Warner Bros. is obviously putting quantity over quality, but quantity is not going to solve WB's DC problems. Churning out a bunch of mediocre superhero movies won't do anything but lose money and lose fans; it won't benefit Warner Bros., it won't benefit DC, it won't benefit the viewers, and it certainly won't benefit the characters. Hopefully, this rumor stays a rumor, and WB isn't really planning this. Because of they are, they're not going to finally succeed, they're just going to fail more often.
Well that's become pretty obvious, hasn't it? The Green Lantern movie sure bore out this assessment, since that was one comic movie that relied on all the wrong kinds of contributors to craft it, basing its story more on the works of a writer who's already proven himself the worst thing that could happen to DC (Geoff Johns) instead of letting 1 or 2 writers think up their own storyboard, though I wonder if the article's writer shares my view. But even Marvel's own forays involving quantity haven't paid off, as the recent Ghost Rider movie could prove, and by now, even interest in the Spider-movies has been waning. I sure couldn't get too excited by the 2012 reboot. When you market based far more on the movie being about superheroes than about adventure, you risk taking the audience for granted by assuming they're predisposed to seeing the film based on that theme alone. No, there has to be some kind of variety at hand to make it work. In fact, it might benefit the superhero movies better if they relied on "plainclothes" villains just as much as on costumed ones. Maybe if WB relies on people like Christopher Nolan to make these movies, they'll pull it off that way too. Even relaxing their PC-mandates - which affected the Man of Steel movie too (by replacing the red tights with blue ones) - could be a big help. But if they insist on maintaining these outrageous mandates and biases, it will hurt them in the long run. So they have to stop being so stubborn. They have to stop letting their comics properties be abused too.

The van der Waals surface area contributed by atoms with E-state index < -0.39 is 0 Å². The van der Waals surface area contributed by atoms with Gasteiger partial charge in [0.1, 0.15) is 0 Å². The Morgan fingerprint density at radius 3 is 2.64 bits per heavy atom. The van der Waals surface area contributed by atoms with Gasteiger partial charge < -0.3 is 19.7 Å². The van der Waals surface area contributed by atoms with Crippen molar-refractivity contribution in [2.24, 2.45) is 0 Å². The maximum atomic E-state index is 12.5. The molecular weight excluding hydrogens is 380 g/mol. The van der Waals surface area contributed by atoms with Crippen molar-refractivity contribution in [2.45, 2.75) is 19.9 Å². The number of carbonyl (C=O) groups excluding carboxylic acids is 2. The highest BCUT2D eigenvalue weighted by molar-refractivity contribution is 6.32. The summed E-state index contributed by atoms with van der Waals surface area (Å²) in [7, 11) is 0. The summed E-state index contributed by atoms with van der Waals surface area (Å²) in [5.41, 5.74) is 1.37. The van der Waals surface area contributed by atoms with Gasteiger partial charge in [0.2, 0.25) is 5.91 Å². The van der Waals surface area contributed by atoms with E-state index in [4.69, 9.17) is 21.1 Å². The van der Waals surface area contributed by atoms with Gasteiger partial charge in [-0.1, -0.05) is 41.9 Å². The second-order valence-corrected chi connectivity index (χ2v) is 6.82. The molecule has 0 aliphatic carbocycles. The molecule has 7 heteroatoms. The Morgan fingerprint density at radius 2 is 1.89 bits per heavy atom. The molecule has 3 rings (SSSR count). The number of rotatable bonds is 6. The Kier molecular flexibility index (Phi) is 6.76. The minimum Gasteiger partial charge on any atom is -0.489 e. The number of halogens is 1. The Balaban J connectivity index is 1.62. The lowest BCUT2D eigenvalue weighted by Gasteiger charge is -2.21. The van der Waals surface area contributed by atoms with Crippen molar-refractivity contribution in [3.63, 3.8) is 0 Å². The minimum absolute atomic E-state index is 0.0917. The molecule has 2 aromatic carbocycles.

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  • From Jerusalem, Israel